Definitions of sufficient physical activity presented in this paper conservatively reflect the Canadian Physical Activity Recommendations that encourage adults to participate in 30–60 min of light to moderate intensity physical activity or 20 min of vigorous-intensity physical activity on most days.25 26 Weekly minutes of WR, WT and MODPA were summed and dichotomised (ie, <210 vs ≥210 min/week) to reflect participation in at least 30 min of moderate-intensity physical activity on all days of the week. Weekly VIGPA minutes were dichotomised (ie, <90 vs ≥90 min/week) to reflect participation in at least 30 min of vigorous-intensity PA on at least 3 days/week. Respondents achieving either sufficient moderate (ie, ≥210 min/week) or sufficient vigorous (ie, ≥90 min/week) physical activity were coded as participating in sufficient total physical activity.

Seasonal comparisons of weekly prevalence of WR, WT, MODPA, VIGPA and sufficient vigorous, sufficient moderate and sufficient total physical activity were undertaken for all respondents and stratified by sex and age. Age was trichotomised to provide approximate representation of younger (18–39 years), middle-aged (40–59 years) and older adults (≥60 years). ORs and 95% CIs (95% CI) were estimated using binary logistic regression to examine the association between season and participation in each of the four activities and in the three sufficient physical activity variables for all respondents and stratified by age group and sex. For logistic regression models, winter was set as the reference group with which summer, autumn and spring physical activity levels were compared. All models were adjusted for demographic characteristics. Data analysis was conducted using SPSS V. 16.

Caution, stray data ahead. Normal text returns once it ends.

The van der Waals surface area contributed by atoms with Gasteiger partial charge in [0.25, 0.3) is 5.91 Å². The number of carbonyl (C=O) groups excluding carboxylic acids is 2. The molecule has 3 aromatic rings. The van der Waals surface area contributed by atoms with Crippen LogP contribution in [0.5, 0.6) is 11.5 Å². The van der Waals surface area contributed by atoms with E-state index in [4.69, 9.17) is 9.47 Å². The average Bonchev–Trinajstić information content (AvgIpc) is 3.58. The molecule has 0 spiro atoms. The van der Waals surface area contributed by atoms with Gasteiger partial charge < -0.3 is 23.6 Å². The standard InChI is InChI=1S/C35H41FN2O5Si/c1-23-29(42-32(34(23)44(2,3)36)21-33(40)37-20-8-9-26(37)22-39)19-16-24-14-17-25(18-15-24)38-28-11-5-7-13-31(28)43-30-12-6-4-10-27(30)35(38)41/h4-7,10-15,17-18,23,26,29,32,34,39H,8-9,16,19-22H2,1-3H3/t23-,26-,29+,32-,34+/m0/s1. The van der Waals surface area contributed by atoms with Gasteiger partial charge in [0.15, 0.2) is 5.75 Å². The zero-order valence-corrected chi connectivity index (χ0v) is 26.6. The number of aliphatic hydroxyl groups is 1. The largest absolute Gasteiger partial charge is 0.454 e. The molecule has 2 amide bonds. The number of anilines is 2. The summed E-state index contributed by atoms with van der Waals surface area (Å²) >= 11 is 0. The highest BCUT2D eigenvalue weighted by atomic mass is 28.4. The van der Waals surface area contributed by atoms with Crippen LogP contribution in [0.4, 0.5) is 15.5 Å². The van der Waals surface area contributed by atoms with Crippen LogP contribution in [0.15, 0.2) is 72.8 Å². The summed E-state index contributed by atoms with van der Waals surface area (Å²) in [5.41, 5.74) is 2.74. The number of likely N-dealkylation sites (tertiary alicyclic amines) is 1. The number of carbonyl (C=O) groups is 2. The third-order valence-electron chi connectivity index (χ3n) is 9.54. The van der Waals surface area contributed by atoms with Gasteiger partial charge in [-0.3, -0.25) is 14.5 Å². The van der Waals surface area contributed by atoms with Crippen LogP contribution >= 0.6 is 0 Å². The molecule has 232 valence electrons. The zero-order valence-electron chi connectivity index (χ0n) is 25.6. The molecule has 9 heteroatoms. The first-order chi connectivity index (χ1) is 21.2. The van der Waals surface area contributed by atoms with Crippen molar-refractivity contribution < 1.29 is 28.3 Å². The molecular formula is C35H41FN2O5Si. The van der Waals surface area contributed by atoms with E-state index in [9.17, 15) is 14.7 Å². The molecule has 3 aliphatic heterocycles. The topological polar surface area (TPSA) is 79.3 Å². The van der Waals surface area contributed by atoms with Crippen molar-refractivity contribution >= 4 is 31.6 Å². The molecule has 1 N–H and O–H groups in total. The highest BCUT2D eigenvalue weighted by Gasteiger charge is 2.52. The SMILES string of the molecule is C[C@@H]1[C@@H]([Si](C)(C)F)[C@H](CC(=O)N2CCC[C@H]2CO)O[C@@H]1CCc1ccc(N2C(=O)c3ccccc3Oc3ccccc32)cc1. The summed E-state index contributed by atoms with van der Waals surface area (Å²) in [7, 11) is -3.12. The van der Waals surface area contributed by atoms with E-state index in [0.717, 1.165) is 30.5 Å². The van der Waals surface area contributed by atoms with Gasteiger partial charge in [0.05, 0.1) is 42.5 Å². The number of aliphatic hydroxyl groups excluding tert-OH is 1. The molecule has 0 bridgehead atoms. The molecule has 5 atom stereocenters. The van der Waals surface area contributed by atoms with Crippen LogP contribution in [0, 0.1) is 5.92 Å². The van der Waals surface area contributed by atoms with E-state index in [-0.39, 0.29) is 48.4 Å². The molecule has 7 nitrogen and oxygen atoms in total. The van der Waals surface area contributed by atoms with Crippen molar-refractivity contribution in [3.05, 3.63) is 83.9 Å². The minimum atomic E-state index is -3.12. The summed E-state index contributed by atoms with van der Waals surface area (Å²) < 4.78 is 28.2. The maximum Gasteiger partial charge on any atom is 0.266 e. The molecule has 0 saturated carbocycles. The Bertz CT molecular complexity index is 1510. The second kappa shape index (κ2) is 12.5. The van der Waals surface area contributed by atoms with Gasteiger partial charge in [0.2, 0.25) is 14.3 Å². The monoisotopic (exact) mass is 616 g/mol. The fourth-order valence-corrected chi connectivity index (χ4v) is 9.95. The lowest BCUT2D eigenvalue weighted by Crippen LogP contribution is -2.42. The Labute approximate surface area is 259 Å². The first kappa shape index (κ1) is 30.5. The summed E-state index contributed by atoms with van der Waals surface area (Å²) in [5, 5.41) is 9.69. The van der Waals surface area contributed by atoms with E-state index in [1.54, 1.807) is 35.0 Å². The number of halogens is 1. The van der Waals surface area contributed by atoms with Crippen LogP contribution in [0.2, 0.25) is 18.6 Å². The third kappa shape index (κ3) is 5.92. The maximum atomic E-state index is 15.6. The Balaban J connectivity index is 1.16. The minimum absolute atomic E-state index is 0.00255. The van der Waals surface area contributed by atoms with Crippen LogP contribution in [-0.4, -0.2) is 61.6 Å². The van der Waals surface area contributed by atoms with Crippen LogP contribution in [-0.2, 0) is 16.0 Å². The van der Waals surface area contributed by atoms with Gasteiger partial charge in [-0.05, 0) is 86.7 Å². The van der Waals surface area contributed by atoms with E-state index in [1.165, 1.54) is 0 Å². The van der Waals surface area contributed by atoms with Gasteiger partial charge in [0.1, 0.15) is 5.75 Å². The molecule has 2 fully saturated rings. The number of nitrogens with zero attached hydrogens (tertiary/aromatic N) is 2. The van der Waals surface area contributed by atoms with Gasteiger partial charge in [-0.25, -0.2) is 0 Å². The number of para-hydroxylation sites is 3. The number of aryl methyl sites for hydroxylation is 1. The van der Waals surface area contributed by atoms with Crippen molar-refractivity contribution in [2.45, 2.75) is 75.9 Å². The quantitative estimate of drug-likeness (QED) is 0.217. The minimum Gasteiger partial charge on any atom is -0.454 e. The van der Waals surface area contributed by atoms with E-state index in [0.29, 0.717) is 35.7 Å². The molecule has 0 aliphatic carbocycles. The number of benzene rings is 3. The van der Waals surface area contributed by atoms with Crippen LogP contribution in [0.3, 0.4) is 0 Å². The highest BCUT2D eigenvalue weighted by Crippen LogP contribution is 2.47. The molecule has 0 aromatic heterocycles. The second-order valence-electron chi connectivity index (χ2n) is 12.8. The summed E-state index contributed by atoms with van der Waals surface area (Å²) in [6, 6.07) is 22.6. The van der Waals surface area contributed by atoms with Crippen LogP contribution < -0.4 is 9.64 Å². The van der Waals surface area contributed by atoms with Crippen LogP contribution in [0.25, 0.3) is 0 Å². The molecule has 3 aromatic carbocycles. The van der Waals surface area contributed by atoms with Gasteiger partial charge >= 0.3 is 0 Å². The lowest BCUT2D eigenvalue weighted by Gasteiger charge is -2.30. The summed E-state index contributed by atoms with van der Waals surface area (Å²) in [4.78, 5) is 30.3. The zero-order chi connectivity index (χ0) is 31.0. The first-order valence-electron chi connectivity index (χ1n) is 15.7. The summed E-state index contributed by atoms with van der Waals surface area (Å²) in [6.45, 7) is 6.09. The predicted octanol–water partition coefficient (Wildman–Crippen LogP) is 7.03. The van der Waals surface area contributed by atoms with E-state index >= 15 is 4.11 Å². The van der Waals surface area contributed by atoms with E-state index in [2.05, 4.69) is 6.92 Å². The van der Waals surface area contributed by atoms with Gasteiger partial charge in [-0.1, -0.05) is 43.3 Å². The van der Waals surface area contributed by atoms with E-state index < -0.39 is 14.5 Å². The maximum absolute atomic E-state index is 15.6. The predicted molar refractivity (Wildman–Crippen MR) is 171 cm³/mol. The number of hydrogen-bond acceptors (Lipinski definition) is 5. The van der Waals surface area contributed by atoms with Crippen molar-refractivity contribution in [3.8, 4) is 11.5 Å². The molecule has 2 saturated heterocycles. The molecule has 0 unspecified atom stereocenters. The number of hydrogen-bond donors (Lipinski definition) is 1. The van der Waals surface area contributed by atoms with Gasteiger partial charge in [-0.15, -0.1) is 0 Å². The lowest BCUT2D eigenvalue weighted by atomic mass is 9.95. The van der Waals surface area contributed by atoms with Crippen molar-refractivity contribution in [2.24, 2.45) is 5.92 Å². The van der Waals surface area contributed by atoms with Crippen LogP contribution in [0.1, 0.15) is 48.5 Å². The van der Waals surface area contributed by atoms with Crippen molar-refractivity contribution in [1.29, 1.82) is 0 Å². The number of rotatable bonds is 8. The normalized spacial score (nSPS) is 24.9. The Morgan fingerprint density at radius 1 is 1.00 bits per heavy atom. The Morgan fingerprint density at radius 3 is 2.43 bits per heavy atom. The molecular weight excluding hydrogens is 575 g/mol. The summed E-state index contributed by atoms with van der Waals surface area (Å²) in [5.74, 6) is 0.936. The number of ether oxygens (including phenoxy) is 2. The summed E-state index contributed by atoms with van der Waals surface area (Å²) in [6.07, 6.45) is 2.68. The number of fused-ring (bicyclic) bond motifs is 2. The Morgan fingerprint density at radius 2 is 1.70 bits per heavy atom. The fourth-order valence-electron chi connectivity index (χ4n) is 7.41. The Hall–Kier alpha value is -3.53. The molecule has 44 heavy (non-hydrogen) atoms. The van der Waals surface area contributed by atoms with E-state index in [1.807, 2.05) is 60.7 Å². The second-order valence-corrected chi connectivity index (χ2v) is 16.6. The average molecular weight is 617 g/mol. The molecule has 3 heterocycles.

The demographic profiles of the 2007 and 2008 samples were similar (table 2). Both samples consisted mostly of women, 40–59 years old, university-educated participants, home owners, those with no children <18 years of age at home and Canadian born. Demographic profiles for season in which data were collected were also similar; however, a statistically significant difference in the proportion of home owners was found (ie, higher in autumn and lower in spring). Compared to the Calgary population, the study sample included a higher proportion of women, Canadian born, home owners, younger adults, had higher education levels and were more likely to have children <18 years at home.

Table 2

Demographic profiles by year of data collection (2007 and 2008) and season (summer, autumn, winter and spring)